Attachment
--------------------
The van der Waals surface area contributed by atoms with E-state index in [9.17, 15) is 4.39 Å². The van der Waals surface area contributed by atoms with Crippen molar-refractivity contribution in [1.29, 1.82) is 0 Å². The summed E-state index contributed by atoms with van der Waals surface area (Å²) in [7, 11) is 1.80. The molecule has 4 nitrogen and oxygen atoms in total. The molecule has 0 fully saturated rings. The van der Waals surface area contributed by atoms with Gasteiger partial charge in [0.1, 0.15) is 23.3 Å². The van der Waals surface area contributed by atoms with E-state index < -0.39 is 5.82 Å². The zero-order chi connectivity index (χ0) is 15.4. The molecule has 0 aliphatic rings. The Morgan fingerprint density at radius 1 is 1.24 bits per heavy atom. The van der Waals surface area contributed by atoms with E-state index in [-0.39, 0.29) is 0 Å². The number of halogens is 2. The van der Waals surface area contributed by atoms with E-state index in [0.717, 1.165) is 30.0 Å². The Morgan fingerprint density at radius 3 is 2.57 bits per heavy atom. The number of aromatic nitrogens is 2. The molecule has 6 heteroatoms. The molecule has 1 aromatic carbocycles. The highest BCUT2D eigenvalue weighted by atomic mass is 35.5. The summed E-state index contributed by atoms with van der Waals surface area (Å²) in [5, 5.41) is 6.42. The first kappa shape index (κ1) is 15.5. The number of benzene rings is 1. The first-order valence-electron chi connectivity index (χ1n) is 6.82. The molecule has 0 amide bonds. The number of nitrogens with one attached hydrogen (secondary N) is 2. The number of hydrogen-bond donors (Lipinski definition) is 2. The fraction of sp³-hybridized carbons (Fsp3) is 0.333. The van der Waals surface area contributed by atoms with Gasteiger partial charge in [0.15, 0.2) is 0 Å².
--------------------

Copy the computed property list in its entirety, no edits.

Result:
The van der Waals surface area contributed by atoms with E-state index in [9.17, 15) is 4.39 Å². The van der Waals surface area contributed by atoms with Crippen molar-refractivity contribution in [1.29, 1.82) is 0 Å². The summed E-state index contributed by atoms with van der Waals surface area (Å²) in [7, 11) is 1.80. The molecule has 4 nitrogen and oxygen atoms in total. The molecule has 0 fully saturated rings. The van der Waals surface area contributed by atoms with Gasteiger partial charge in [0.1, 0.15) is 23.3 Å². The van der Waals surface area contributed by atoms with E-state index < -0.39 is 5.82 Å². The zero-order chi connectivity index (χ0) is 15.4. The molecule has 0 aliphatic rings. The Morgan fingerprint density at radius 1 is 1.24 bits per heavy atom. The van der Waals surface area contributed by atoms with E-state index in [-0.39, 0.29) is 0 Å². The number of halogens is 2. The van der Waals surface area contributed by atoms with E-state index in [0.717, 1.165) is 30.0 Å². The Morgan fingerprint density at radius 3 is 2.57 bits per heavy atom. The number of aromatic nitrogens is 2. The molecule has 6 heteroatoms. The molecule has 1 aromatic carbocycles. The highest BCUT2D eigenvalue weighted by atomic mass is 35.5. The summed E-state index contributed by atoms with van der Waals surface area (Å²) in [5, 5.41) is 6.42. The first kappa shape index (κ1) is 15.5. The number of benzene rings is 1. The first-order valence-electron chi connectivity index (χ1n) is 6.82. The molecule has 0 amide bonds. The number of nitrogens with one attached hydrogen (secondary N) is 2. The number of hydrogen-bond donors (Lipinski definition) is 2. The fraction of sp³-hybridized carbons (Fsp3) is 0.333. The van der Waals surface area contributed by atoms with Gasteiger partial charge in [0.15, 0.2) is 0 Å².